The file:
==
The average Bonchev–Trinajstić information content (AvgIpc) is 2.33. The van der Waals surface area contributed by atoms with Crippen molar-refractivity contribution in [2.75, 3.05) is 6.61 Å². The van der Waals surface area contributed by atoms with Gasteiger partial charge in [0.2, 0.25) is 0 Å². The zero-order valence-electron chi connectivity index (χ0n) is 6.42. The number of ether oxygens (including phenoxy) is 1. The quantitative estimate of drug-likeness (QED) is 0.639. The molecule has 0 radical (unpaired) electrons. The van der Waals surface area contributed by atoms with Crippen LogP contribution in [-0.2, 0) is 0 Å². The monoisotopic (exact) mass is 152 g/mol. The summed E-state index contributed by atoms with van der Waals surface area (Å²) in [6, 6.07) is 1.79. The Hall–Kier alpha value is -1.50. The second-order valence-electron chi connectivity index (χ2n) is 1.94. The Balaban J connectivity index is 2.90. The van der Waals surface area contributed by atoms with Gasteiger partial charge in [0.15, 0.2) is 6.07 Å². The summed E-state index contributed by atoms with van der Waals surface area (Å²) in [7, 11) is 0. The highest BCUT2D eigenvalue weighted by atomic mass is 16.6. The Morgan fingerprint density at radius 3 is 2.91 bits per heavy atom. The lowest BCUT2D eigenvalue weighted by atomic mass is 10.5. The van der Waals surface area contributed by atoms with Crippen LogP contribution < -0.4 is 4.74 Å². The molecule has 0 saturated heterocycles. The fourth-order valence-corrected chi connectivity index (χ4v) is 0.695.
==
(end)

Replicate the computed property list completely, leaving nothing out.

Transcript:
The average Bonchev–Trinajstić information content (AvgIpc) is 2.33. The van der Waals surface area contributed by atoms with Crippen molar-refractivity contribution in [2.75, 3.05) is 6.61 Å². The van der Waals surface area contributed by atoms with Gasteiger partial charge in [0.2, 0.25) is 0 Å². The zero-order valence-electron chi connectivity index (χ0n) is 6.42. The number of ether oxygens (including phenoxy) is 1. The quantitative estimate of drug-likeness (QED) is 0.639. The molecule has 0 radical (unpaired) electrons. The van der Waals surface area contributed by atoms with Crippen LogP contribution in [-0.2, 0) is 0 Å². The monoisotopic (exact) mass is 152 g/mol. The summed E-state index contributed by atoms with van der Waals surface area (Å²) in [6, 6.07) is 1.79. The Hall–Kier alpha value is -1.50. The second-order valence-electron chi connectivity index (χ2n) is 1.94. The Balaban J connectivity index is 2.90. The van der Waals surface area contributed by atoms with Gasteiger partial charge in [0.15, 0.2) is 6.07 Å². The summed E-state index contributed by atoms with van der Waals surface area (Å²) in [7, 11) is 0. The highest BCUT2D eigenvalue weighted by atomic mass is 16.6. The Morgan fingerprint density at radius 3 is 2.91 bits per heavy atom. The lowest BCUT2D eigenvalue weighted by atomic mass is 10.5. The van der Waals surface area contributed by atoms with Crippen LogP contribution < -0.4 is 4.74 Å². The molecule has 0 saturated heterocycles. The fourth-order valence-corrected chi connectivity index (χ4v) is 0.695.